In 2004: Cook filled in for Jobs in August and September. On August 6, 2004, Apple’s stock was trading at $14.89 per share—its lowest level in months. By October 8, 2004, the stock was trading at $19.53 per share. By the end of the year, with Jobs back, the stock was at $32.20 per share.
In 2009: Cook filled in for Jobs from mid-January until the end of June. On January 16, 2009, Apple’s stock was again at its lowest level in months: $82.33 per share. By July 2, 2009, the stock was trading at $140.02 per share. Apple finished out the year at $210.73 per share.
(LIST: Top 10 Apple Moments)
2011: Jobs announced he was going on a medical leave of absence on January 17, with Apple stock hovering at around $340 per share. By January 21, the stock dipped to one of its lowest levels of the year at around $332 (the lowest 2011 level was $315 on June 20). The stock also hit its all-time highest on July 26 ($403). Though Cook has been handling daily operations at Apple pretty much all year, Jobs has made two high-profile product announcement appearances this year—Apple’s developer conference keynote in early June and the unveiling of the iPad 2 in March.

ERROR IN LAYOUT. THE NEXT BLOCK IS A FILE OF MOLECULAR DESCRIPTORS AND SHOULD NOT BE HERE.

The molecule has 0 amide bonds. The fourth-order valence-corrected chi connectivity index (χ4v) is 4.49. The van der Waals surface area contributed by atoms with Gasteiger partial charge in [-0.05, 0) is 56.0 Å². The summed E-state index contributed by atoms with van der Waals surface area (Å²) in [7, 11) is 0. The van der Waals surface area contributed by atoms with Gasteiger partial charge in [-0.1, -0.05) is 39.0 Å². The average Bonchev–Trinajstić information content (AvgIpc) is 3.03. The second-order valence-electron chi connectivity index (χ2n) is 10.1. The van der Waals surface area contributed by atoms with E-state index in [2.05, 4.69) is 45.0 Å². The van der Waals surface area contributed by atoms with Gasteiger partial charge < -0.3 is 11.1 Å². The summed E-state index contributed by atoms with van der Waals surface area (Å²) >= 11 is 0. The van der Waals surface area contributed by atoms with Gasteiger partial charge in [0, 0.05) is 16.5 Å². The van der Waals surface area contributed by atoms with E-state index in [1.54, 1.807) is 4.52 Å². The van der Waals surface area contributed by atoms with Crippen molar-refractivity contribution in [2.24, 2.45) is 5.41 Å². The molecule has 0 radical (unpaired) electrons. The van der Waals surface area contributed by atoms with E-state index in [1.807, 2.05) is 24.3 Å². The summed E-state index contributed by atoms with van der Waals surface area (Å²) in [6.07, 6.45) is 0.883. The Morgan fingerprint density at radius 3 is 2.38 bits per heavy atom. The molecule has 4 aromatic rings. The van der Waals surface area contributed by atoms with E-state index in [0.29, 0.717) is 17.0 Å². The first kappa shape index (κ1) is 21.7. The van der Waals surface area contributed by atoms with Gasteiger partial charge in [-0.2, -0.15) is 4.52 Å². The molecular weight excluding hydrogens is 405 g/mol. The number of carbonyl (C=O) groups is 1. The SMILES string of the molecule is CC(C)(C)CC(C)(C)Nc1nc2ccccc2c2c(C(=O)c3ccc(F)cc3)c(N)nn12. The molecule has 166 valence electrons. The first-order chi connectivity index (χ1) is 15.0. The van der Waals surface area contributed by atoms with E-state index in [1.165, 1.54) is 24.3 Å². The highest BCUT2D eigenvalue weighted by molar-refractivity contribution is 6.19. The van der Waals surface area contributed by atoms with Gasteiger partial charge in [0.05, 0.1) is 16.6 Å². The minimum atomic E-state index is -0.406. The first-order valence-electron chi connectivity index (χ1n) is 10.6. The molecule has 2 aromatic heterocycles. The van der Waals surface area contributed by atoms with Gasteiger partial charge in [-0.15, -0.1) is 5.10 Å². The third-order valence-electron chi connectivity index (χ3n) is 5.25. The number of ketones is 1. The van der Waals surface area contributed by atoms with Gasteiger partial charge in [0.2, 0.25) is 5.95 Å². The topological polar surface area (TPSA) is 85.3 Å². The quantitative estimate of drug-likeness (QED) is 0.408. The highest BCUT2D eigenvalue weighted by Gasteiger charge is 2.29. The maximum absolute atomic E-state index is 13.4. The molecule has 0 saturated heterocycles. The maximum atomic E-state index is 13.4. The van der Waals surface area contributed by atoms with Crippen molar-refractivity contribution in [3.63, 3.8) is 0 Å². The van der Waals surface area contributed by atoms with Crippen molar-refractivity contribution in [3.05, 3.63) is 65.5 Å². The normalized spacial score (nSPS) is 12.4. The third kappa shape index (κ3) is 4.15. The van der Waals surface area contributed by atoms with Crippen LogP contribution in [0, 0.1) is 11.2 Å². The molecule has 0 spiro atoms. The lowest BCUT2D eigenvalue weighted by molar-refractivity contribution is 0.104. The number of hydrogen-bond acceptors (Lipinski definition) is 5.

So Steve Jobs appears to have a positive affect on Apple stock while he’s in charge (or when he comes back from a leave of absence) and a negative affect on the stock when he initially goes on a leave of absence. But under Cook’s watch this year, Apple has become the most valuable company in the world and seen its stock price at all-time high levels.
Again, “Tim is the guy who takes all those designs and turns it into a big pile of cash.” Apple loses some definite intangibles as Jobs steps down—no doubt about it. But I’d argue that the company finds itself in some of most capable hands around with Tim Cook running things. Short term, it’ll be just fine. Long term, well, that’s what’ll be most interesting to watch.